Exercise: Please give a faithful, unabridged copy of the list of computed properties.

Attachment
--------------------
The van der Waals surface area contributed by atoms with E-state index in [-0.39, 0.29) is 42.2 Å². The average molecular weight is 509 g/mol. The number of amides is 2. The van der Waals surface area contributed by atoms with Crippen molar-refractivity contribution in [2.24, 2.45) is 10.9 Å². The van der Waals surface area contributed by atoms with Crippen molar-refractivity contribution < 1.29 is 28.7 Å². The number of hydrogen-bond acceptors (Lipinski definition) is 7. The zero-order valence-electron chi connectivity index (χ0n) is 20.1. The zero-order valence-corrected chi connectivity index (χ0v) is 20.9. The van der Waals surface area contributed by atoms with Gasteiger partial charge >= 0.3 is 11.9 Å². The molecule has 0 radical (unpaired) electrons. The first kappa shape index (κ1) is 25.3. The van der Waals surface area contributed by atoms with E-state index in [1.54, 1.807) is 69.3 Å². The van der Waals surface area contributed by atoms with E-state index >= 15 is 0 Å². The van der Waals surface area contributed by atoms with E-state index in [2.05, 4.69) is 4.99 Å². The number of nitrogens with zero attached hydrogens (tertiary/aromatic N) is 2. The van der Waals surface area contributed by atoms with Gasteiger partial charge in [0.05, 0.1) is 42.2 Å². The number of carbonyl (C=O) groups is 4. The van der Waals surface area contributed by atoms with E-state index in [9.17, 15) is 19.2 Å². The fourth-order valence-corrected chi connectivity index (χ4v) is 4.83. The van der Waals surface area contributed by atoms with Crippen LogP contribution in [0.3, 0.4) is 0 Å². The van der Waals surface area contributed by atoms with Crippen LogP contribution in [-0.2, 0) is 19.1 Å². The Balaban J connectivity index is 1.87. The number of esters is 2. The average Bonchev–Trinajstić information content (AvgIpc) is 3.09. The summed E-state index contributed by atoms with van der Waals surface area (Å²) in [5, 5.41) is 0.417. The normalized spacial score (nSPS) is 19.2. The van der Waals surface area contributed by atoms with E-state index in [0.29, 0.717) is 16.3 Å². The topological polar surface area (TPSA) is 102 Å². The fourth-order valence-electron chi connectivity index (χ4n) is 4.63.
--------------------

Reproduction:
The van der Waals surface area contributed by atoms with E-state index in [-0.39, 0.29) is 42.2 Å². The average molecular weight is 509 g/mol. The number of amides is 2. The van der Waals surface area contributed by atoms with Crippen molar-refractivity contribution in [2.24, 2.45) is 10.9 Å². The van der Waals surface area contributed by atoms with Crippen molar-refractivity contribution < 1.29 is 28.7 Å². The number of hydrogen-bond acceptors (Lipinski definition) is 7. The zero-order valence-electron chi connectivity index (χ0n) is 20.1. The zero-order valence-corrected chi connectivity index (χ0v) is 20.9. The van der Waals surface area contributed by atoms with Gasteiger partial charge >= 0.3 is 11.9 Å². The molecule has 0 radical (unpaired) electrons. The first kappa shape index (κ1) is 25.3. The van der Waals surface area contributed by atoms with E-state index in [1.54, 1.807) is 69.3 Å². The van der Waals surface area contributed by atoms with E-state index >= 15 is 0 Å². The van der Waals surface area contributed by atoms with E-state index in [2.05, 4.69) is 4.99 Å². The number of nitrogens with zero attached hydrogens (tertiary/aromatic N) is 2. The van der Waals surface area contributed by atoms with Gasteiger partial charge in [0.05, 0.1) is 42.2 Å². The number of carbonyl (C=O) groups is 4. The van der Waals surface area contributed by atoms with E-state index in [9.17, 15) is 19.2 Å². The fourth-order valence-corrected chi connectivity index (χ4v) is 4.83. The van der Waals surface area contributed by atoms with Crippen LogP contribution in [0.3, 0.4) is 0 Å². The van der Waals surface area contributed by atoms with Crippen LogP contribution in [-0.2, 0) is 19.1 Å². The Balaban J connectivity index is 1.87. The number of esters is 2. The average Bonchev–Trinajstić information content (AvgIpc) is 3.09. The summed E-state index contributed by atoms with van der Waals surface area (Å²) in [5, 5.41) is 0.417. The normalized spacial score (nSPS) is 19.2. The van der Waals surface area contributed by atoms with E-state index in [0.29, 0.717) is 16.3 Å². The topological polar surface area (TPSA) is 102 Å². The fourth-order valence-electron chi connectivity index (χ4n) is 4.63.